One of the endemic trees is Southern Andalucia is the cork oak (quercus suber). Of the vast cork oak forests of South West Spain, Portugal and Northern Morrocco today you can find them mostly in the natural park and biosphere reserve of Los Alcornocales.
Traditional beekeepers in South West Spain kept their bees in Cork hives up until around forty years ago. They were cylindrical pieces of the tree’s bark within which cross-sticks were used for the bees to hang their combs on. The lid and floor were also made of cork.
In the area of Vejer de la Frontera, many local small holders had these hives and passed them on from one generation to the next. With the advent of modern beekeeping practices where framed combs were introduced to help with hive management cork hives were largely abandoned.
Cutting the cork is a specialised job that men must learn over two years before they are allowed to begin the work, using an array of specialised cork knives. They know how high to cut the bark to avoid harming the tree and they follow a nine year cycle for each tree, allowing enough time for the cork to grow again before cutting it again. They work in teams and progress into the forest by foot, using mules to carry the pieces they harvest.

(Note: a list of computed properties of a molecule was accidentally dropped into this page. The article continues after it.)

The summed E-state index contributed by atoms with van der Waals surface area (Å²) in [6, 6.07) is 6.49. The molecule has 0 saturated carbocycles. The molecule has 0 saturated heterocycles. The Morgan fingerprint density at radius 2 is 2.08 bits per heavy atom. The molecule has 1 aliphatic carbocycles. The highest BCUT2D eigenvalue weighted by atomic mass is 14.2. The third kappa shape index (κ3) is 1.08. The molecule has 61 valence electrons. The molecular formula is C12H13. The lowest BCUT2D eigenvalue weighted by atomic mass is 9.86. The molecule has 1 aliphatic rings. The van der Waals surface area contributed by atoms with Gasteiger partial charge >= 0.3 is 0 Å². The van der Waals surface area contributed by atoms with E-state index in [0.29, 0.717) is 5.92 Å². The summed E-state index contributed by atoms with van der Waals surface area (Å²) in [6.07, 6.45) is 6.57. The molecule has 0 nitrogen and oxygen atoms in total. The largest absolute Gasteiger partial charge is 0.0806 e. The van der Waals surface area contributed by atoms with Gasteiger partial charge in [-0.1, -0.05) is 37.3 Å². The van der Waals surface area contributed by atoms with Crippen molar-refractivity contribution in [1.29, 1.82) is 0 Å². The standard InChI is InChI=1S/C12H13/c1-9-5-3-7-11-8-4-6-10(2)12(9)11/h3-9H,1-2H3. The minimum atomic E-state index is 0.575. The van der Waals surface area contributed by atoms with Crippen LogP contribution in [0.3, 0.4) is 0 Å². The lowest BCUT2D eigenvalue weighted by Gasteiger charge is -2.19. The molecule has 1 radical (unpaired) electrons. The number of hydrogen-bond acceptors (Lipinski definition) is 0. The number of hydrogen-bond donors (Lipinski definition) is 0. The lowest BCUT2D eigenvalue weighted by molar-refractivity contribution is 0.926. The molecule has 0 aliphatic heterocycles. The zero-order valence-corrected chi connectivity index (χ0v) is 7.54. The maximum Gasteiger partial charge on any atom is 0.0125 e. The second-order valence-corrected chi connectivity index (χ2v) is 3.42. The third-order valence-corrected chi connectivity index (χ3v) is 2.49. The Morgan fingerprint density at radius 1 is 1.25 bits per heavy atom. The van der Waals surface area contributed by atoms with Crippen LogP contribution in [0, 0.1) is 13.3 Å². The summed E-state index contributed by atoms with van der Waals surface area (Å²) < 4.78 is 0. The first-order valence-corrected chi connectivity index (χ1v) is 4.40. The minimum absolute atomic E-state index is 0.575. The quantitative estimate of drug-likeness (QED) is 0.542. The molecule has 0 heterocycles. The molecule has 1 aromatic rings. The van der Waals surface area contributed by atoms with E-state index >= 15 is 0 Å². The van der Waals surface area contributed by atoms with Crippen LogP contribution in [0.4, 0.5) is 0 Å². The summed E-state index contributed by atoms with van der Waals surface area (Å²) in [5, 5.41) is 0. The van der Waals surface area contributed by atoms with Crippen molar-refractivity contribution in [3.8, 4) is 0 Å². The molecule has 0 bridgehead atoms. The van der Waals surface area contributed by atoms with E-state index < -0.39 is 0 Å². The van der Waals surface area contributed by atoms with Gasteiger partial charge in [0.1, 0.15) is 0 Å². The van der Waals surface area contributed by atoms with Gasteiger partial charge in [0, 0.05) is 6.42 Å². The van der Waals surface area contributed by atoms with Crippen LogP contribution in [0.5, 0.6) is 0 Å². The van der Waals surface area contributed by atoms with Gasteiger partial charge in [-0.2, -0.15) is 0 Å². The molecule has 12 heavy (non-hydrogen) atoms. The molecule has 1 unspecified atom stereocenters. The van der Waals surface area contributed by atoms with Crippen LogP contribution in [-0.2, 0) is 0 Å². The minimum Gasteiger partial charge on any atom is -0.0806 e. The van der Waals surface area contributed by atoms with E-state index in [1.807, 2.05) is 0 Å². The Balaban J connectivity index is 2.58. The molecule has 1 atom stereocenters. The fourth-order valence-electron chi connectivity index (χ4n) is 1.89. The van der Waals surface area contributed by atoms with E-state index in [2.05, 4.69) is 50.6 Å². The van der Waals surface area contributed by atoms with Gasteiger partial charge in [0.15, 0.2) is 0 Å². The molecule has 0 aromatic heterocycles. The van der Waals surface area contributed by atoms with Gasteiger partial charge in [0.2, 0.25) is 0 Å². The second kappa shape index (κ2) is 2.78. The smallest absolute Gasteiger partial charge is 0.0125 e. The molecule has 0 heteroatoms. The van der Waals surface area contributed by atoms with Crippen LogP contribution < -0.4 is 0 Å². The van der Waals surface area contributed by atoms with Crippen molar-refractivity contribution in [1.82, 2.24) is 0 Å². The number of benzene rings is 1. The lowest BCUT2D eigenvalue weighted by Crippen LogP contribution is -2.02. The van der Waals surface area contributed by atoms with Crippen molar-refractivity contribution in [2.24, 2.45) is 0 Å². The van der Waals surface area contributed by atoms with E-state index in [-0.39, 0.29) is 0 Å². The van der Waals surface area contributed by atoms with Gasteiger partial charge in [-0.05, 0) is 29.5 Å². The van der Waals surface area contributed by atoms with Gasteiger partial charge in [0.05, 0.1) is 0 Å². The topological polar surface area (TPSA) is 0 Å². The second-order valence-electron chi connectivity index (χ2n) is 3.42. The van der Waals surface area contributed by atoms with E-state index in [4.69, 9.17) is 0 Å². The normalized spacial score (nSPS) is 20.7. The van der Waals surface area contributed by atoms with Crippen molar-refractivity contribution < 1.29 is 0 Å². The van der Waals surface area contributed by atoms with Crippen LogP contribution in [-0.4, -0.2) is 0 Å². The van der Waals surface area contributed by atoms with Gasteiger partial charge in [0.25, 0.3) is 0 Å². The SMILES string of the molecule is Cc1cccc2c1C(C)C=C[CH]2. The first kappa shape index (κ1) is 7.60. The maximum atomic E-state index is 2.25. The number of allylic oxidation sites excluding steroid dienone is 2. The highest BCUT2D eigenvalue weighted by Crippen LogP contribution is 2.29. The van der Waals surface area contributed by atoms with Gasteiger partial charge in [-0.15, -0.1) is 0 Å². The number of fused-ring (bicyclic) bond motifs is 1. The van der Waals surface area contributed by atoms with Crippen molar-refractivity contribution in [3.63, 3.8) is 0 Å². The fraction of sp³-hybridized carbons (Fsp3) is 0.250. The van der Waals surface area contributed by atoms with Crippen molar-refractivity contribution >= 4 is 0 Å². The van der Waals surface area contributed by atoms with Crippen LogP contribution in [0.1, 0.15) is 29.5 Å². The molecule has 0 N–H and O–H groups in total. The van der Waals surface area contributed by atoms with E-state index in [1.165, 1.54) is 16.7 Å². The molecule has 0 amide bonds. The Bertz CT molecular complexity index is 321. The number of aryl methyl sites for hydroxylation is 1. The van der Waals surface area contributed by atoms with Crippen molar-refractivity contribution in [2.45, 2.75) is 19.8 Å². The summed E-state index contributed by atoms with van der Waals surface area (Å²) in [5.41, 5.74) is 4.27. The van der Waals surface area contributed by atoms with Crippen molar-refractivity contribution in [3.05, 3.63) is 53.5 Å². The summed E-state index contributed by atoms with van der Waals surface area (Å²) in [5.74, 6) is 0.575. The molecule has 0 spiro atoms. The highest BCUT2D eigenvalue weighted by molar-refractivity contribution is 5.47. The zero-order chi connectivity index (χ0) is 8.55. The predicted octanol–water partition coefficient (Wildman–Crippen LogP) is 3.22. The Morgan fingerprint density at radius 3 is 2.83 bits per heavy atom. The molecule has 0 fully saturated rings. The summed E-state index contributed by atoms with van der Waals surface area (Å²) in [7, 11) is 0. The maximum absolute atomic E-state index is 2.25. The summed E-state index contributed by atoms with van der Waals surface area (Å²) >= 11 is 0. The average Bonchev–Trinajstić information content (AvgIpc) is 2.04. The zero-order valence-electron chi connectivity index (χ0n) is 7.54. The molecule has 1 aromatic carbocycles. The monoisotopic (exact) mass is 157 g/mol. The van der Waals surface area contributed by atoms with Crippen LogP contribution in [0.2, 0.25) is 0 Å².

This last weekend, in the area of Alcala de los Gazules, while looking for a piece of round cork to make a hive in the woods, I met a man who does this job. Nicely surprised by my enquiry to use this traditional hive material, he immediately went to a corner of his workshop and brought me a piece he had collected a year ago. ‘You can use this one!’ – he said. Then he told me that the season for harvesting is strictly between June and August, and that if I wanted to, I could go with him and his team and collect some pieces of cork, because they need to be cut off the tree in a special way if we want to use it for a hive.
Very happy with my encounter with him, we said goodbye and till June when we could go collecting together some new hives. This means that we will be able to prepare these hives and have them ready for next year’s swarms. Thus, we will be able to re-introduce this traditional ‘log’ hives to our local huertas.